Letter of Intent in an Acquisition

You may call it a Letter of Intent (the “LOI”), Expression of Intent or even a Memorandum of Understanding, either way it is often the first significant step of negotiations between parties to a potential sale. It also presupposes that some basic and preliminary level of communication has occurred between parties to reach to this important first step.

This LOI may actually move from the seller of a business to indicate its interest in selling. However, it is more common to see the buyer issue such LOI to the seller with an interest to buy. In some exceptional circumstances, the parties may together ink a document called an MOU to signify each other’s indication or intent.

An LOI usually forms the parameters for the parties to engage in some form of a relationship with an intent to sell or buy or at least to work at that to make a formal offer. It also forms the basis for the seller to assist the buyer in undertaking its due diligence, which is a crucial step to make an offer or propose a sale and purchase agreement.

By whatever name it may be identified as, such document has a unique position. It falls somewhere in between two extremes. On one extreme is the intent and on the other is the signed, sealed and delivered sale and purchase agreement. The LOI forms the conduit between the two extremes. To an extent, it lends a degree of momentum to the process of reaching a deal. It also creates an enabling environment to take the discussions forward.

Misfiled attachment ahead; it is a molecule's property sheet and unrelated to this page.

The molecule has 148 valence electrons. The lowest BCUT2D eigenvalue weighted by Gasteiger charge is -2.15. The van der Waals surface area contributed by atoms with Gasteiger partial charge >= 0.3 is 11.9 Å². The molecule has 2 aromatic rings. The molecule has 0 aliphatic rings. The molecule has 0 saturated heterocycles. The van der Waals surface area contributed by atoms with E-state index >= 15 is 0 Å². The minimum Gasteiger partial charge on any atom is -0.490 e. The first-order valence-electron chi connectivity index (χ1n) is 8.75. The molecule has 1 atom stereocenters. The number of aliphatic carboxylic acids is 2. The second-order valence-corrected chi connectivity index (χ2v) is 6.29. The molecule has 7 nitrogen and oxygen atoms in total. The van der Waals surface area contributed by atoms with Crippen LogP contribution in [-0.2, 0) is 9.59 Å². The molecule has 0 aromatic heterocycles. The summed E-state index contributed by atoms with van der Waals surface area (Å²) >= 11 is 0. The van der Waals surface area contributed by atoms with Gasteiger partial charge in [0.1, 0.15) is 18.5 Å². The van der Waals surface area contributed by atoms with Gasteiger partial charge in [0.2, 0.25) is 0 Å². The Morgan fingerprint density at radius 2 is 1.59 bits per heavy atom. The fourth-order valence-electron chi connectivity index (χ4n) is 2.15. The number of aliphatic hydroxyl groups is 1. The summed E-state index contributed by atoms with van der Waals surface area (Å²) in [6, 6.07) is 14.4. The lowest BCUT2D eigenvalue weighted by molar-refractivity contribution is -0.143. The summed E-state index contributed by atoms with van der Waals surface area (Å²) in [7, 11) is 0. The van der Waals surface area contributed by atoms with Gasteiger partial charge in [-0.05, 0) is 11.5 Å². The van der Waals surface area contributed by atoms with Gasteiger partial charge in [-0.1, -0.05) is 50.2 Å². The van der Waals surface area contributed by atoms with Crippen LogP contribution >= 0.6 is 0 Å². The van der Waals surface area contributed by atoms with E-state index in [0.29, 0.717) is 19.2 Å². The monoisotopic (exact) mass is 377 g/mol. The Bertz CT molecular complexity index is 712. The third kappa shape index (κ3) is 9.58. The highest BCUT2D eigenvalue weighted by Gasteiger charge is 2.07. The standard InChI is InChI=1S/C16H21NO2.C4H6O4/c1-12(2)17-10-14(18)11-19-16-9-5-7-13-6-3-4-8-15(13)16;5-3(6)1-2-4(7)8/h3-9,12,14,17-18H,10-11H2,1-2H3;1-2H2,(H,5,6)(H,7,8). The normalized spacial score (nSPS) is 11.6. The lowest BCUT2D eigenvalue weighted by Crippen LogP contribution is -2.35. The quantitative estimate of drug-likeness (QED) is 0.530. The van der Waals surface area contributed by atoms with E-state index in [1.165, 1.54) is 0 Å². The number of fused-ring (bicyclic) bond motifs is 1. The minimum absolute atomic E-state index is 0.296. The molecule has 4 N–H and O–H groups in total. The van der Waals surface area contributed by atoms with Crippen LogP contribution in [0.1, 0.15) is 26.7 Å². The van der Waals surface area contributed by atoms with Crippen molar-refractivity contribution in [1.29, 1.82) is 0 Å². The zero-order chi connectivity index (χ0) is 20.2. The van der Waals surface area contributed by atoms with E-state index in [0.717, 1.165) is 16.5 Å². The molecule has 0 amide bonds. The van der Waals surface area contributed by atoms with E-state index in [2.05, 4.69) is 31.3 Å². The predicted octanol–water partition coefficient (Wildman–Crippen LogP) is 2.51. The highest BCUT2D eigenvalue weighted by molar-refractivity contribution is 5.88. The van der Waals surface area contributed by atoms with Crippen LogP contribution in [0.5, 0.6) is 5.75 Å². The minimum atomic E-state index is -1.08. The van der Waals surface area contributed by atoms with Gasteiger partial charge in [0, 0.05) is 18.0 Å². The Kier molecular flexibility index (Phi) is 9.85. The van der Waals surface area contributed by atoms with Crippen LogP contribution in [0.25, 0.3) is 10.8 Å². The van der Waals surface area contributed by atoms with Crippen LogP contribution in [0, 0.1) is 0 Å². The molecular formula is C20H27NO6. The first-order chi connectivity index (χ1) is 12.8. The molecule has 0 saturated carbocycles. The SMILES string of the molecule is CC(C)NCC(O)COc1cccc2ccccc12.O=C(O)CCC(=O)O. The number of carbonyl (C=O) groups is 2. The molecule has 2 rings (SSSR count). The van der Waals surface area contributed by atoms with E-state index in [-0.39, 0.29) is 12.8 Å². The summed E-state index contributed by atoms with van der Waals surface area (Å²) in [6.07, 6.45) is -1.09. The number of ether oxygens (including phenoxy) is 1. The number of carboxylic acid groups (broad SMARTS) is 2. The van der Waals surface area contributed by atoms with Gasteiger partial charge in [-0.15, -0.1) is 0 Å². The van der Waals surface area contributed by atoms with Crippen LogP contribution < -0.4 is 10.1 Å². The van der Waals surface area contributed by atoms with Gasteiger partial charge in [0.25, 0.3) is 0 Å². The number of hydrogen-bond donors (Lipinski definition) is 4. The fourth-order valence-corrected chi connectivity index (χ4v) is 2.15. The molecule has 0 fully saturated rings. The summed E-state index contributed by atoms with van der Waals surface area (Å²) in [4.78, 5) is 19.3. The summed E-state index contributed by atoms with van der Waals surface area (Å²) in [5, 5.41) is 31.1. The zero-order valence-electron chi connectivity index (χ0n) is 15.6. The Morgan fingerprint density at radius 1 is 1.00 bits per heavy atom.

Generally, an LOI is a very short document that contains the very basic terms of an offer upon which a more formal and more detailed sale and purchase agreement could be crafted.

Although an LOI is not generally legally binding and is often made subject to a sale and purchase agreement, it still lends great clarity and credibility to the process and parties. It outlines the; basis for them working together; the basic terms of the deal; and the pathway to a binding and final transaction.

An LOI is not a legally binding contract like a sale and purchase agreement. It is in fact a nonbinding arrangement between the parties.  However, it is quite common to find two important clauses that may be made legally binding in an LOI. One relates to exclusivity and the other to confidentiality.

Exclusivity simply means that the seller shall refrain from making further offers to other potential buyers or entertaining other offers until a decision is made under the LOI or until a certain time has lapsed.

Confidentiality refers to the fact that the buyer shall only use the information gained from the seller on the business entirely to make a decision on purchasing and not for any other purposes.

Rest of the document is largely non-binding and acts only as a way forward.

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